The Supreme Court has not historically shied away from displaying its independence and power. It did so recently by impeaching several political leaders on corruption charges and making courageous decisions on transitional justice, citizenship and quotas. However, the court faces a recurring problem of compliance. The executive sometimes flouts rulings completely, and reluctantly complies at others. Civil society has been instrumental in promoting executive compliance.
The court system remains inaccessible to most Nepalis due to insufficient geographical dispersal and scarce resources, both within the system and among those seeking protection. This should change as the entire political system decentralizes in line with the new constitution. Unfortunately, however, the judicial system suffers from a number of other problems. The functional capacity of Nepali judges is somewhat limited due to lack of experience and training. Citizen awareness and understanding of the judicial process generally and of delays in the system specifically are somewhat low, contributing to widespread frustration with the courts and their inability to provide justice. Corruption is also a problem; according to the Nepal Bar Association, it is deeply rooted and particularly problematic in courts of first instance. A large number of pending cases, delays in implementing court decisions, and controversial appointments contribute to an overall impression of a judiciary that is not yet fully independent.
A weak state and low levels of judicial capacity ensure that rule of law and human rights protection remain unfulfilled goals. Certain aspects of the 2015 constitution contribute to this problem. For instance, the president has unrestricted authority to grant pardons. As a result, the political elite rarely face consequences for illegal actions. Nepal has also failed to prosecute well-documented conflict-related crimes. While over 60,000 individuals have come forward to file reports with Nepal’s transitional justice bodies, few have been investigated at all and none fully. According to many observers, including the U.N. High Commissioner for Human Rights, this is because Nepal’s transitional justice system still allows for full amnesty. Nepal’s Supreme Court has ruled that courts must provide justice for conflict violations, invalidating the amnesty provision, but the government has largely ignored this ruling. Given this fact, some have resorted to pursuing perpetrators in foreign courts. Colonel Kumar Lama was prosecuted for torture in the United Kingdom, but was cleared in 2016. Others continue to go about their lives in Nepal or elsewhere without much fear of prosecution.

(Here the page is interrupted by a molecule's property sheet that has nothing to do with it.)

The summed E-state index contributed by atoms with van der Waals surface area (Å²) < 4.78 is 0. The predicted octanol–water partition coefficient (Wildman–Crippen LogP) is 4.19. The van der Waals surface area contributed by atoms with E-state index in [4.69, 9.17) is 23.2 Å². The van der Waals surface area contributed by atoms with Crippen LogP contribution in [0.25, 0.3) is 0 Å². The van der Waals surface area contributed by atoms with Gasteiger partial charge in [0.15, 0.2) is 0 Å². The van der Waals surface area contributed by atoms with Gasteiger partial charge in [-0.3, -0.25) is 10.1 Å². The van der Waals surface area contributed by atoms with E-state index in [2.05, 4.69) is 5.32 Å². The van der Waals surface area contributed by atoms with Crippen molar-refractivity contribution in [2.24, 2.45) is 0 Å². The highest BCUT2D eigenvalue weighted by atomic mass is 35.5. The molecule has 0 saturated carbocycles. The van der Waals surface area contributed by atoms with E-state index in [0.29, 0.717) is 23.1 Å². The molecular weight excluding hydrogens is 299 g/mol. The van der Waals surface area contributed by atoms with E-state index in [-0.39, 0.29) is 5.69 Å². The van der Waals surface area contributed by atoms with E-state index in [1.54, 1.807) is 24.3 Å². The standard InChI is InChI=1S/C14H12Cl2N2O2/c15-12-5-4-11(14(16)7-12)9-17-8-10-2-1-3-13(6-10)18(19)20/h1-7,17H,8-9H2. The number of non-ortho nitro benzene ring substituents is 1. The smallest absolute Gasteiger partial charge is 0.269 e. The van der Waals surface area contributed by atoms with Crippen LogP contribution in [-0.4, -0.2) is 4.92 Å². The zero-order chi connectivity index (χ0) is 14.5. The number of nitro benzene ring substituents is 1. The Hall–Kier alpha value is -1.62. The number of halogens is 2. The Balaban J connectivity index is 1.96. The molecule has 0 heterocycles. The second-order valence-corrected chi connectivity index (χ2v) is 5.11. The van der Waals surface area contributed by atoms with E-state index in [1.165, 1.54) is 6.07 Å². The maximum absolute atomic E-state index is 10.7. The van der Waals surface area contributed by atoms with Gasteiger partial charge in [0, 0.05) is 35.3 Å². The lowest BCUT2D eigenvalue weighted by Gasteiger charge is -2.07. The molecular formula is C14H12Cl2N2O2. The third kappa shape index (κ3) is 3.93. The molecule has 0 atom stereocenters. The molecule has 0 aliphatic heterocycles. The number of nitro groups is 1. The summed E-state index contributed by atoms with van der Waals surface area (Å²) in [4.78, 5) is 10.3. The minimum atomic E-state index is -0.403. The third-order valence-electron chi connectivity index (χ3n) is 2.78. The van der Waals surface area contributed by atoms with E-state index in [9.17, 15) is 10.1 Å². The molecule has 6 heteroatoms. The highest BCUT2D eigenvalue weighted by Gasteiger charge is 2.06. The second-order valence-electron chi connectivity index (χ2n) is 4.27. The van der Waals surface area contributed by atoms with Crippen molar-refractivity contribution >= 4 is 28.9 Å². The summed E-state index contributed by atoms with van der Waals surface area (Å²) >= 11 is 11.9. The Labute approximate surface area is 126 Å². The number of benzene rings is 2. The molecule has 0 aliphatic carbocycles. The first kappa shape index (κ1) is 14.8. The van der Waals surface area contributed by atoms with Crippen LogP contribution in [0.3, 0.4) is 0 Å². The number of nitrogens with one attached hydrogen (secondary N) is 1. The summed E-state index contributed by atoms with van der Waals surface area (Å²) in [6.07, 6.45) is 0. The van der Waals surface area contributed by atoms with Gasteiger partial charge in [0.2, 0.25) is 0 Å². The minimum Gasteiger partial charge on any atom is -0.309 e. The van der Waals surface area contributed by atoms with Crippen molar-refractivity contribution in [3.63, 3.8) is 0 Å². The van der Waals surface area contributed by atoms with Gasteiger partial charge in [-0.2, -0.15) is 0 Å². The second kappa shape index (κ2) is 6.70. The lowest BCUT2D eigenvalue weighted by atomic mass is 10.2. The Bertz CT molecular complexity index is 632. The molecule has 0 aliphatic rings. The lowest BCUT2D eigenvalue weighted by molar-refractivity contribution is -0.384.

Corruption remains a part of doing politics and business in Nepal. Funds, including aid money, are routinely misappropriated at all levels of government, and corruption scandals frequently make the news. Most political parties dispense patronage. Companies long ago learned to function in such a system; during the conflict, many complained not about the corruption itself, but about the fact that they had to pay off both sides in order to do business. Many would now say that corruption is bad and should be halted, but few have stopped asking reliable partners in government about “expediting fees.”
Still, some changes are afoot. Nepal’s anti-corruption body, the Commission for the Investigation of Abuse of Authority (CIAA), has arrested and jailed high-level government officials and politicians on corruption charges in recent years. Overall, however, corrupt officeholders and authorities who abuse their offices can do so with little fear of consequence. This is more so at the local than at the national level, where media and outside attention occasionally result in prosecutions. The CIAA was severely weakened by the impeachment of its Chairman Lokman Singh Karki, but subsequent leaders of the body have stayed clear of trouble, and the institution does appear to be gaining cautious public trust.
Nepal’s 2015 constitution provides full protection for civil and political rights and an impressive array of economic, social and cultural rights. Constitutional implementation has been slow, however, and many of these rights remain aspirational. Amnesty International and others reported discrimination in aid distribution after the 2015 earthquakes. More generally, levels of legal protection depend on class and caste status, with caste-based discrimination and sexual violence often going unpunished, though this is changing, particularly for sexual violence, after a series of high-profile rape cases in Nepal and neighboring India. The police frequently use disproportionate force to quell political protests and have struggled to enforce order during violently enforced shutdowns (bandhs). While protests in the Terai focusing on the new constitution as well as subsequent protests related to the 2017 elections resulted in violence, the quality of the rule of law has improved of late, and many are hopeful that grievances will now be dealt with largely through the formal system.